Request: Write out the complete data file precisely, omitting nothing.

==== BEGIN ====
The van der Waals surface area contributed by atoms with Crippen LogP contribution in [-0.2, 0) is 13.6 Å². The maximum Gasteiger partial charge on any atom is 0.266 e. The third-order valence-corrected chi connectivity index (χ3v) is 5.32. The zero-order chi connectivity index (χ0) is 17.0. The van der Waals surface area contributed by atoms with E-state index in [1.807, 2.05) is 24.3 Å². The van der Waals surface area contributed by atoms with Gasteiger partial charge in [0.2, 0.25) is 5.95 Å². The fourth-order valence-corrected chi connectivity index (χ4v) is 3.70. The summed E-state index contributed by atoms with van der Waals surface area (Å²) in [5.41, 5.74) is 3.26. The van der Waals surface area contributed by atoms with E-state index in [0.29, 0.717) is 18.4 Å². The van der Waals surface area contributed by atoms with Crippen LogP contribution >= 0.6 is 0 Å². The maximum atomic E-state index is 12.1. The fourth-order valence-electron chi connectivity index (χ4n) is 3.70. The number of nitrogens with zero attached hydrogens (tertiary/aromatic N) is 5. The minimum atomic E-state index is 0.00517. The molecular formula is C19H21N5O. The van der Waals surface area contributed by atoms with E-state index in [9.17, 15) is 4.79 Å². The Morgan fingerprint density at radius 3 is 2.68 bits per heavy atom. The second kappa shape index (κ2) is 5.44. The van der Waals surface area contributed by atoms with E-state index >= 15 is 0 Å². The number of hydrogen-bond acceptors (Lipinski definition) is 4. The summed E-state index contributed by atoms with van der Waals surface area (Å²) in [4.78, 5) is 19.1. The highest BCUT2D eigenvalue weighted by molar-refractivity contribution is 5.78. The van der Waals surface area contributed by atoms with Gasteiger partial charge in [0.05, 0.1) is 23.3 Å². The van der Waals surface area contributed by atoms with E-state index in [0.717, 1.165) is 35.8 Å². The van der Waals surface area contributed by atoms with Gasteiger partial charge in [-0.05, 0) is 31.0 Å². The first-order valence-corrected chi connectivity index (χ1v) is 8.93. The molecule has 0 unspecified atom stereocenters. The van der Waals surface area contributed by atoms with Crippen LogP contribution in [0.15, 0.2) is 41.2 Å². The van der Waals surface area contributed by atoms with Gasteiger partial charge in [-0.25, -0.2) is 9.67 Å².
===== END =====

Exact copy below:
The van der Waals surface area contributed by atoms with Crippen LogP contribution in [-0.2, 0) is 13.6 Å². The maximum Gasteiger partial charge on any atom is 0.266 e. The third-order valence-corrected chi connectivity index (χ3v) is 5.32. The zero-order chi connectivity index (χ0) is 17.0. The van der Waals surface area contributed by atoms with E-state index in [1.807, 2.05) is 24.3 Å². The van der Waals surface area contributed by atoms with Gasteiger partial charge in [0.2, 0.25) is 5.95 Å². The fourth-order valence-corrected chi connectivity index (χ4v) is 3.70. The summed E-state index contributed by atoms with van der Waals surface area (Å²) in [5.41, 5.74) is 3.26. The van der Waals surface area contributed by atoms with E-state index in [0.29, 0.717) is 18.4 Å². The van der Waals surface area contributed by atoms with Crippen LogP contribution >= 0.6 is 0 Å². The maximum atomic E-state index is 12.1. The fourth-order valence-electron chi connectivity index (χ4n) is 3.70. The number of nitrogens with zero attached hydrogens (tertiary/aromatic N) is 5. The minimum atomic E-state index is 0.00517. The molecular formula is C19H21N5O. The van der Waals surface area contributed by atoms with E-state index in [9.17, 15) is 4.79 Å². The Morgan fingerprint density at radius 3 is 2.68 bits per heavy atom. The second kappa shape index (κ2) is 5.44. The van der Waals surface area contributed by atoms with E-state index >= 15 is 0 Å². The number of hydrogen-bond acceptors (Lipinski definition) is 4. The summed E-state index contributed by atoms with van der Waals surface area (Å²) in [4.78, 5) is 19.1. The highest BCUT2D eigenvalue weighted by molar-refractivity contribution is 5.78. The van der Waals surface area contributed by atoms with Gasteiger partial charge in [0.05, 0.1) is 23.3 Å². The van der Waals surface area contributed by atoms with E-state index in [0.717, 1.165) is 35.8 Å². The van der Waals surface area contributed by atoms with Gasteiger partial charge in [-0.05, 0) is 31.0 Å². The first-order valence-corrected chi connectivity index (χ1v) is 8.93. The molecule has 0 unspecified atom stereocenters. The van der Waals surface area contributed by atoms with Crippen LogP contribution in [0.15, 0.2) is 41.2 Å². The van der Waals surface area contributed by atoms with Gasteiger partial charge in [-0.25, -0.2) is 9.67 Å².